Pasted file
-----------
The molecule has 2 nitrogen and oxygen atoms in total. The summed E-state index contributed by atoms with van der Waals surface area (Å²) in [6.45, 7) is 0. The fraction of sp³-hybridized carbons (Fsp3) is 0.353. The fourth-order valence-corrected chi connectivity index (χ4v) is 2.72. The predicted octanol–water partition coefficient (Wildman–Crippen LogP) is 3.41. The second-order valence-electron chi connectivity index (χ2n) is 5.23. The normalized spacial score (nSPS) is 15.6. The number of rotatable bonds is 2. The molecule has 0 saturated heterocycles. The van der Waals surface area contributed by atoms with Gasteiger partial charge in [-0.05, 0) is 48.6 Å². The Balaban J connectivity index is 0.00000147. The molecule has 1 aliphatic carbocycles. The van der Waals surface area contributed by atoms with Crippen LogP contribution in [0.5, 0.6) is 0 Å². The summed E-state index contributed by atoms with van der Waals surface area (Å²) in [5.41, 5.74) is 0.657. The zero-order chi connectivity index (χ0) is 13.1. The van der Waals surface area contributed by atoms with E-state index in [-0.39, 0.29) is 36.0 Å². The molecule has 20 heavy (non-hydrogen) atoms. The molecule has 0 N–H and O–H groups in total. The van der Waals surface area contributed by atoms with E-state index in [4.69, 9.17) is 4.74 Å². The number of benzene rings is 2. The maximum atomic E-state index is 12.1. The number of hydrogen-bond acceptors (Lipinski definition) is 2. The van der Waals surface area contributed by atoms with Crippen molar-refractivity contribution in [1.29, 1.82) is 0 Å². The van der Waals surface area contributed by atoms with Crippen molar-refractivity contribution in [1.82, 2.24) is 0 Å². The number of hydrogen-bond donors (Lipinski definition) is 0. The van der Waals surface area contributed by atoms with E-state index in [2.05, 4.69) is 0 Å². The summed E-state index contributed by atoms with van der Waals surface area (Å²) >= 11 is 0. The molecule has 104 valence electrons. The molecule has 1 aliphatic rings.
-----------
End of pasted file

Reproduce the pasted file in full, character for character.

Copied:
The molecule has 2 nitrogen and oxygen atoms in total. The summed E-state index contributed by atoms with van der Waals surface area (Å²) in [6.45, 7) is 0. The fraction of sp³-hybridized carbons (Fsp3) is 0.353. The fourth-order valence-corrected chi connectivity index (χ4v) is 2.72. The predicted octanol–water partition coefficient (Wildman–Crippen LogP) is 3.41. The second-order valence-electron chi connectivity index (χ2n) is 5.23. The normalized spacial score (nSPS) is 15.6. The number of rotatable bonds is 2. The molecule has 0 saturated heterocycles. The van der Waals surface area contributed by atoms with Gasteiger partial charge in [-0.05, 0) is 48.6 Å². The Balaban J connectivity index is 0.00000147. The molecule has 1 aliphatic carbocycles. The van der Waals surface area contributed by atoms with Crippen LogP contribution in [0.5, 0.6) is 0 Å². The summed E-state index contributed by atoms with van der Waals surface area (Å²) in [5.41, 5.74) is 0.657. The zero-order chi connectivity index (χ0) is 13.1. The van der Waals surface area contributed by atoms with E-state index in [-0.39, 0.29) is 36.0 Å². The molecule has 20 heavy (non-hydrogen) atoms. The molecule has 0 N–H and O–H groups in total. The van der Waals surface area contributed by atoms with E-state index in [4.69, 9.17) is 4.74 Å². The number of benzene rings is 2. The maximum atomic E-state index is 12.1. The number of hydrogen-bond acceptors (Lipinski definition) is 2. The van der Waals surface area contributed by atoms with Crippen molar-refractivity contribution in [1.29, 1.82) is 0 Å². The van der Waals surface area contributed by atoms with Crippen molar-refractivity contribution in [1.82, 2.24) is 0 Å². The number of hydrogen-bond donors (Lipinski definition) is 0. The van der Waals surface area contributed by atoms with E-state index in [2.05, 4.69) is 0 Å². The summed E-state index contributed by atoms with van der Waals surface area (Å²) >= 11 is 0. The molecule has 104 valence electrons. The molecule has 1 aliphatic rings.